N. Korea Marks Kim Leadership Anniversary

Associated Press/December 23, 2003
By Sang-Hung Choe

Seoul, South Korea -- North Korea marked Kim Jong Il's anniversary as top military commander by vowing Tuesday to increase its readiness to fight a war with the United States over its nuclear weapons program.

Kim became supreme commander of the 1.1 million-strong Korean People's Army, the world's fifth largest, 12 years ago Wednesday. On the eve of the anniversary, military officers and communist party cadets gathered in Pyongyang and celebrated with anti-American bravado.

"If the U.S. imperialists ignite a war at any cost despite our repeated warnings, the army and people of the DPRK will mobilize ... and destroy the enemy's bulwark by merciless crushing blows," said Kim Yong Chun, chief of the KPA General Staff, during a national meeting.

The DPRK is the acronym of Democratic People's Republic of Korea, the North's official name.

Kim Yong Chun said the "situation of the Korean revolution still remains complicated and tense," and urged the country to "increase the war deterrent force in every way," according to the North's official news agency, KCNA.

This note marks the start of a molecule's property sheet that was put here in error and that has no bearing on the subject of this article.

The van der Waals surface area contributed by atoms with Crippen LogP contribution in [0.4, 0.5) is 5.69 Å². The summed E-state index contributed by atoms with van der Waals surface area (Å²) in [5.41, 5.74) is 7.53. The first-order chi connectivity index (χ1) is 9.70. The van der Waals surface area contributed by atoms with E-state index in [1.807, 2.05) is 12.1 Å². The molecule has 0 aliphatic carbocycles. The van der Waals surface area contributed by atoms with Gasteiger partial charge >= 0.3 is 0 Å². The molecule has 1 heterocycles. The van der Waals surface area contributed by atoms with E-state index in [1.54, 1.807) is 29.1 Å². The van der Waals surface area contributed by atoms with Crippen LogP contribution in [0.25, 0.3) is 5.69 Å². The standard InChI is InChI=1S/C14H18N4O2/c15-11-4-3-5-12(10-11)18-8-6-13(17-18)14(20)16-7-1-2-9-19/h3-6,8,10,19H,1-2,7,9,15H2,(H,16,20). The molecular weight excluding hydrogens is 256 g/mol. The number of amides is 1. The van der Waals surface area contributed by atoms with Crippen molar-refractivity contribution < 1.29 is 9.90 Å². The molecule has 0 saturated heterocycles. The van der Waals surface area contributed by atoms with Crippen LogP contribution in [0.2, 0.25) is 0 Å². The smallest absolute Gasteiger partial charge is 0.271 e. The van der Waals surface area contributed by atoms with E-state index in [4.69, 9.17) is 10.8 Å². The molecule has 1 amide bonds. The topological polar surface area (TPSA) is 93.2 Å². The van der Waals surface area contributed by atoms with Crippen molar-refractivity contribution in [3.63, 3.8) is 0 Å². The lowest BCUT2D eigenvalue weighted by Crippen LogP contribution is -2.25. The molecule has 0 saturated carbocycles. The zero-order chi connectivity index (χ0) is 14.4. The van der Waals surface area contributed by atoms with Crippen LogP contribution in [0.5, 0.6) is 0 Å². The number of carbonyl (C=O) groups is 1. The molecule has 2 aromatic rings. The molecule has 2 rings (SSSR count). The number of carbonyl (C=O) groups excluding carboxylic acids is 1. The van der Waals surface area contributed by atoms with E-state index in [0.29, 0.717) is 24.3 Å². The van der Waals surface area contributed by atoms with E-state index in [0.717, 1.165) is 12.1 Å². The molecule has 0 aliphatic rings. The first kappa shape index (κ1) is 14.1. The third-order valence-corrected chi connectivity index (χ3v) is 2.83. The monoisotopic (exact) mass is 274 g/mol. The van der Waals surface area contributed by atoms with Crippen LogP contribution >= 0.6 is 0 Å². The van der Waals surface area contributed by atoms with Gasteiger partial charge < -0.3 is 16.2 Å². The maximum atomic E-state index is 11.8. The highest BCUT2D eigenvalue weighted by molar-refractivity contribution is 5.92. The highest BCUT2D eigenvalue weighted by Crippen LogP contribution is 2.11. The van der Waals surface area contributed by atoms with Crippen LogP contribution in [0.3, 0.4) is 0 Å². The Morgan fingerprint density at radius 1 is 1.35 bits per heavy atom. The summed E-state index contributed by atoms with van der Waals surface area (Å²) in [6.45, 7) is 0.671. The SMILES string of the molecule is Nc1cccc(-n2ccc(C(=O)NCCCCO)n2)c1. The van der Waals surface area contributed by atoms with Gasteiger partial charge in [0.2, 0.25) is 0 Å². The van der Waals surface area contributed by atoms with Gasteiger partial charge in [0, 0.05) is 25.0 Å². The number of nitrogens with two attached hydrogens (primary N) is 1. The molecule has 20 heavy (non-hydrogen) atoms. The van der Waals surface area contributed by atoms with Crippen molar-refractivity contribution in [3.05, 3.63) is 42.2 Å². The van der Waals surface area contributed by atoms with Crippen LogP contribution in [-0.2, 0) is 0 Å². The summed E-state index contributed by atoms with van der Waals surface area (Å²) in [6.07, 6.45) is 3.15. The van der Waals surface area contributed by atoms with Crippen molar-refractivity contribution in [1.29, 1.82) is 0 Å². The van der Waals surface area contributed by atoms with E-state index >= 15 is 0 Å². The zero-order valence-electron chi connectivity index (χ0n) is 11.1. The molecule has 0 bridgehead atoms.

North Korea uses major anniversaries to boost loyalty from the military and its hunger-stricken people, especially during foreign crises.

The United States and its regional allies are pressing North Korea to abandon its nuclear program in return for economic aid and better ties.

The United States, the two Koreas, Japan, China and Russia met in Beijing in August to discuss ending the nuclear crisis, but the meeting ended without much progress. Washington hopes to convene a new round of six-nation talks early next year, after sorting out differences with North Korea.

North Korea demands that the United States give it security assurances in return for dismantling its nuclear program, while Washington wants North Korea to give up its nuclear weapons first.

North Korea tells its people that leader Kim uses the nuclear confrontation to extract American concessions, North Korean defectors say.

On Tuesday, North Korea called Kim a military genius with "rare insight and judgment ... and a brilliant commander capable of defeating any formidable enemy with his strong faith and will, matchless grit and strategy."

"It is a great miracle in history which can be wrought only by him that socialist Korea has emerged a world military power in the international arena," KCNA said.

North Korea enforces a cult of personality that Kim inherited from his father, late President Kim Il Sung, who died in 1994.

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